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Where do you turn for help when your child gets sick? You may call your child’s doctor or another health care professional. You might call a parent or friend for advice. You may look on the Internet or in a book.
While most children in North America receive conventional medicine when they are sick, many parents also want to know about natural therapies. Alternative medicine, complementary medicine, folk medicine, holistic medicine, and integrative medicine are some terms used to describe these different therapies. Read on for more information from the American Academy of Pediatrics (AAP) about complementary and integrative medicine.
Conventional medicine, also known as Western or mainstream medicine, describes treatments or therapies used by a medical doctor (MD), doctor of osteopathy (DO), nurse practitioner (NP), or physician assistant (PA). Other conventional health care professionals include physical therapists, psychologists, dietitians, and registered nurses. Conventional therapies include, for example, antibiotics for an infection or an inhaler for asthma.
Alternative medicine describes a treatment or therapy used in place of conventional medicine. For example, butterbur can be used in place of medications to prevent migraine headaches.
Complementary medicine describes a treatment or therapy used along with conventional medicine. For example, acupuncture can be used along with medicine to treat pain.
Folk medicine describes a treatment or therapy that is passed down through generations within a culture. Most folk medicines are considered to be complementary or alternative medicine. For example, chicken soup can be used to treat a cold or the flu.
Holistic medicine describes an approach to patient care that focuses on the body, mind, and spirit of the patient as well as social and environmental aspects of health.
Integrative medicine describes an approach to patient care that uses both conventional and complementary therapies that are safe and effective. Integrative clinicians promote health, focus on prevention, and encourage patients and their families to be part of the healing process.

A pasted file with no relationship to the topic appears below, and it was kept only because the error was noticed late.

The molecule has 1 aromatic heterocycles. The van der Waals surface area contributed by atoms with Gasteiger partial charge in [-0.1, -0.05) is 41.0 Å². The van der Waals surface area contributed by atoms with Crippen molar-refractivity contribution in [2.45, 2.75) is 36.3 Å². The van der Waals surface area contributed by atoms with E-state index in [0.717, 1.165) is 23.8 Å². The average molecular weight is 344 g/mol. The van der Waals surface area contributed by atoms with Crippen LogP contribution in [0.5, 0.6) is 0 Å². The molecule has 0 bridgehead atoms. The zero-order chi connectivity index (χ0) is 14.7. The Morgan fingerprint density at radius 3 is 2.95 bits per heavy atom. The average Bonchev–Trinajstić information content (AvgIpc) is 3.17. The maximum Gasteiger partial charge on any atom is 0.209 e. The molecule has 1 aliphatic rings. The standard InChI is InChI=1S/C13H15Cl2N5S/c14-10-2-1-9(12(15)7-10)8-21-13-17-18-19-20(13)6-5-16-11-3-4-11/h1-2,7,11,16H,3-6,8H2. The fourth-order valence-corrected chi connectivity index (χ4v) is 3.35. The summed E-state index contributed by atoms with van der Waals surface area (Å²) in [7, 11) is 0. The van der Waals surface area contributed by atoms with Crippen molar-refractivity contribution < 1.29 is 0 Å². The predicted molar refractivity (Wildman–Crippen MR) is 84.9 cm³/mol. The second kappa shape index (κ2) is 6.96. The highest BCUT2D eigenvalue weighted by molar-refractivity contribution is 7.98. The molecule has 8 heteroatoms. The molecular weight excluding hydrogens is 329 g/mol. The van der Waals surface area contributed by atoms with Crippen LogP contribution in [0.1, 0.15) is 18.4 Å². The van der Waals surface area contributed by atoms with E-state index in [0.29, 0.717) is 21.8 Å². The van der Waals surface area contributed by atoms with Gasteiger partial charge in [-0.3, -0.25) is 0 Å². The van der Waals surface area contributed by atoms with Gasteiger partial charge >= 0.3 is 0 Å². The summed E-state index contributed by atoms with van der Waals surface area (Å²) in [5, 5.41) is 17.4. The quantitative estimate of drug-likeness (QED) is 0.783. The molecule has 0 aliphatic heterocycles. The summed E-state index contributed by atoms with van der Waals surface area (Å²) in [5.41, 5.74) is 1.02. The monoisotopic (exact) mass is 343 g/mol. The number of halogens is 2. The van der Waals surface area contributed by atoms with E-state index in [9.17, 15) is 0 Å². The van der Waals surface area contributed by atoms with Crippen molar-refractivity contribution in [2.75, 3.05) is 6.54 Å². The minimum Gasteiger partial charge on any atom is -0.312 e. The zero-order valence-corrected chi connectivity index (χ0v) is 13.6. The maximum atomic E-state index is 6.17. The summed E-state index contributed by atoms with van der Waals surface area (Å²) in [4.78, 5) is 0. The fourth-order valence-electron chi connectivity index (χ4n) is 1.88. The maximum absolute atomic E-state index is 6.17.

Q: Are all “natural” therapies safe?
A: No. Therapies are not safe just because they are natural. Side effects from natural therapies are rare but can occur. Check with your child’s doctor before adding or changing any therapy.
Q: Does the US Food and Drug Administration (FDA) regulate natural products?
A: Yes. The FDA regulates natural products such as dietary supplements. However, they are regulated as a food. They are not regulated like medicines. While most people can avoid buying rotten tomatoes or bruised fruit, it’s much harder to avoid poor-quality supplements. The FDA does not guarantee the purity, potency, effectiveness, or safety of natural products sold as dietary supplements.
Q: Do natural therapies really work?
A: More research is needed for all kinds of therapies for children, including natural therapies. Some natural therapies may benefit children with certain conditions but may not benefit children with other conditions. This is also true for conventional therapies.
Q: Do you need a special license to practice complementary medicine?
A: Each state has different licensing rules. Check with the licensing board for your state to find out if a health care professional has a license to practice. If your state does not require a license to practice (for example, some states do not license acupuncturists), you should check to see if the health care professional is certified by a national professional organization. Always ask about a health care professional’s training and experience. Find out if the health care professional has been specifically trained to treat children and how many children he or she treats each week.